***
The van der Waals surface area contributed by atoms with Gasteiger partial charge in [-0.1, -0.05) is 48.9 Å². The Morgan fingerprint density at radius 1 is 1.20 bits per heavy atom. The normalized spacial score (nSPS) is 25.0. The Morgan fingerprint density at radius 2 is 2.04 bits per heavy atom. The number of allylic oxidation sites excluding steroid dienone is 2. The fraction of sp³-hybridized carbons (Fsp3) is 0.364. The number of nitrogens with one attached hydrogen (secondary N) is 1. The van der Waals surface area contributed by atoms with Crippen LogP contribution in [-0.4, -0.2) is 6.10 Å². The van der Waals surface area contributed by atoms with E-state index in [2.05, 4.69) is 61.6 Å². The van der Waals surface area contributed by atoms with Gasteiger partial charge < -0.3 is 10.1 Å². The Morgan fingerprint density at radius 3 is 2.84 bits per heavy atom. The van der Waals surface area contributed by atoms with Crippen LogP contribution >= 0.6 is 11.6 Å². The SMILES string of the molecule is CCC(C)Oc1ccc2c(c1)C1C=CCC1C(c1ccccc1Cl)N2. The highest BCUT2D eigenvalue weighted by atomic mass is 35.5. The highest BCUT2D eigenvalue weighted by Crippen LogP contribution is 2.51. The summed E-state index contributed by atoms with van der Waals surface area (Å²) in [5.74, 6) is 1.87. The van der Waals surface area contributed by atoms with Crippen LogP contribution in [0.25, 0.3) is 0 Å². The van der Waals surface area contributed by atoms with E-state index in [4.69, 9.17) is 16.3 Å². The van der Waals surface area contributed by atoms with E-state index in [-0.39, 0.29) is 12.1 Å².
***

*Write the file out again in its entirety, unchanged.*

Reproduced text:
The van der Waals surface area contributed by atoms with Gasteiger partial charge in [-0.1, -0.05) is 48.9 Å². The Morgan fingerprint density at radius 1 is 1.20 bits per heavy atom. The normalized spacial score (nSPS) is 25.0. The Morgan fingerprint density at radius 2 is 2.04 bits per heavy atom. The number of allylic oxidation sites excluding steroid dienone is 2. The fraction of sp³-hybridized carbons (Fsp3) is 0.364. The number of nitrogens with one attached hydrogen (secondary N) is 1. The van der Waals surface area contributed by atoms with Crippen LogP contribution in [-0.4, -0.2) is 6.10 Å². The van der Waals surface area contributed by atoms with E-state index in [2.05, 4.69) is 61.6 Å². The van der Waals surface area contributed by atoms with Gasteiger partial charge < -0.3 is 10.1 Å². The Morgan fingerprint density at radius 3 is 2.84 bits per heavy atom. The van der Waals surface area contributed by atoms with Crippen LogP contribution >= 0.6 is 11.6 Å². The SMILES string of the molecule is CCC(C)Oc1ccc2c(c1)C1C=CCC1C(c1ccccc1Cl)N2. The highest BCUT2D eigenvalue weighted by atomic mass is 35.5. The highest BCUT2D eigenvalue weighted by Crippen LogP contribution is 2.51. The summed E-state index contributed by atoms with van der Waals surface area (Å²) in [5.74, 6) is 1.87. The van der Waals surface area contributed by atoms with Crippen LogP contribution in [0.25, 0.3) is 0 Å². The van der Waals surface area contributed by atoms with E-state index in [4.69, 9.17) is 16.3 Å². The van der Waals surface area contributed by atoms with E-state index in [-0.39, 0.29) is 12.1 Å².